Alignment 101: Alignment Tips for Foot Health
Jun 22, 2018
Happy, healthy feet are the key to healthy movement. As we've said before, your feet are the foundation of your body. You wouldn’t want a foundation of a house that's not aligned, so you don't want the same from the foundation of your body.
Better foot alignment will optimize your walking, stabilize your core, and improve your balance. Maintaining correct foot alignment requires mobility of the joints and strength of the muscles of your feet. The more mobile your foot and ankle, the better they absorb reaction force of walking. This reduces the reaction force that goes through your hips and knees, leaving your joints happy and healthy. In the end, walking with rigid feet demands more work from the rest of your body.
Now that we covered all these fun facts about foot health, let’s talk about the 3 alignment points of the foot.
1. Rotation of The Foot
The angle of the foot impacts the use of your hips. It affects the length of your calf muscle and forces within your knee.
We often see individuals walking with feet angled outward (aka like a duck), which causes the toes to drift outward over time. So, the more you walk with your feet angled out, the more likely you are to create bunions. Ouch!
Walking with the feet angled out also changes the alignment of the rest of the leg, putting increased pressure on the inner part of the knee. This is a common pattern seen in individuals with knee osteoarthritis. This outward angle of the foot also leads to altered use of the foot muscles, leading to a stiff foot and collapsed arches.
Long story short, avoid standing and walking with your feet angled out!
Instead, the outer ankle bone should be in line with the bone of the baby toe (as in the above picture). The easiest way to correct this is to leave the front of the foot in place and push your ankles outward.
Once you're here, you may notice that your toes don't point forward anymore. No, worries though. Don’t let the toe position distract you from foot alignment. By focusing on foot mobility and strengthening, your toes will find better alignment again over time.
2. Width of the Feet
Feet should be spaced pelvis width apart, keeping the knee in a direct vertical line with the ankle and hip. Standing and walking with the feet too narrow or wide creates an imbalance in the use of the muscles of your hips. Over time, this contributes to balance problems and decreased bone density of the hips.
To assess the width of your feet, take a plumb line (a fancy tool of a string with a nut tied on the end). Then stand in front of a mirror. Find the bony part of your pelvis on the front, called the ASIS, and drop the plumb line down from this point.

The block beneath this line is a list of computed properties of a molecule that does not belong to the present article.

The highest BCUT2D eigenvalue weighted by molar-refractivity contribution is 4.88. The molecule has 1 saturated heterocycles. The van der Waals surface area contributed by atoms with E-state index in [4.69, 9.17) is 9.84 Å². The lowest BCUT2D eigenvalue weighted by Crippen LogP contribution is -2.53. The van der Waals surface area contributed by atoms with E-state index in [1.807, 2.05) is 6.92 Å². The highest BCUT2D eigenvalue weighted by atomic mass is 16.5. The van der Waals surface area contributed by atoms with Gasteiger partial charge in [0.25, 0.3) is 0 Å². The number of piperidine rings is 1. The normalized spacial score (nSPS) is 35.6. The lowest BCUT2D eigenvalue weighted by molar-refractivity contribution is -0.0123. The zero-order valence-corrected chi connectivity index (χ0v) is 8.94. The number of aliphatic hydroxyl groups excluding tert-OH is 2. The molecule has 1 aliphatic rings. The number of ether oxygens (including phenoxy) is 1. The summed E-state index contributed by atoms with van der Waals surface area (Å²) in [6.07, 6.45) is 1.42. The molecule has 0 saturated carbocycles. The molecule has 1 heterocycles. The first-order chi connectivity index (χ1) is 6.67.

Where does the weight fall at the ankle? The plumb line should be centered in the middle of the outer and inner ankle bone (picture 3). If the plumb line is to the outside of the ankle, move your foot out until you find this alignment (picture 1). If the plumb line is to the inside of the ankle, move your foot inward until you find this alignment (picture 2).
3. Carry Your Weight Over Your Heels
Weight distribution over your feet has more to do with pelvic positioning, but has a major impact on the health of the feet. Avoid pushing your pelvis forward, which puts your center of mass over the front of your feet (and also compresses the low back, picture 1 below). To improve foot mobility and strength, back your pelvis up to center your weight over your heels (picture 2 below).
To check out where you carry your weight over your feet, grab a plumb line again. Stand to your side, looking in a mirror. Find the bony part of the outside of the hip and drop the plumb line down from this point. The end of the plumb line should fall in line with the outer ankle bone. If the plumb line falls in front of the ankle, back your pelvis up until you find this alignment.
When you try this new alignment out at first, you may feel like you might lose your balance backward. This is really common, so keep stretching your calves and practicing this alignment gradually until it becomes more comfortable for you.
Applying the Alignment Points
Trying to stand with all 3 of these alignment points may be an exercise by itself at first, at that is ok!
Again, we want to emphasize the goal here is not perfection, but to have a reference system for your movement. Take it slow and be gentle with yourself.
Over time, work to incorporate the foot alignment points into your corrective exercise and movement. Your body is a chain and your feet don't exist in isolation, meaning you may feel changes in your hips and knees as well.
As stated above, your feet are your foundation so they are a great starting point to improve your mobility!
A Note on Footwear
Now that you've learned foot alignment points, we want to stress that avoiding footwear that makes it difficult to maintain this position is ideal! For example, wearing any shoe with a heel makes it impossible to keep the pelvis backed up to center the weight over the heels. Be mindful of the impact of your footwear on your overall health.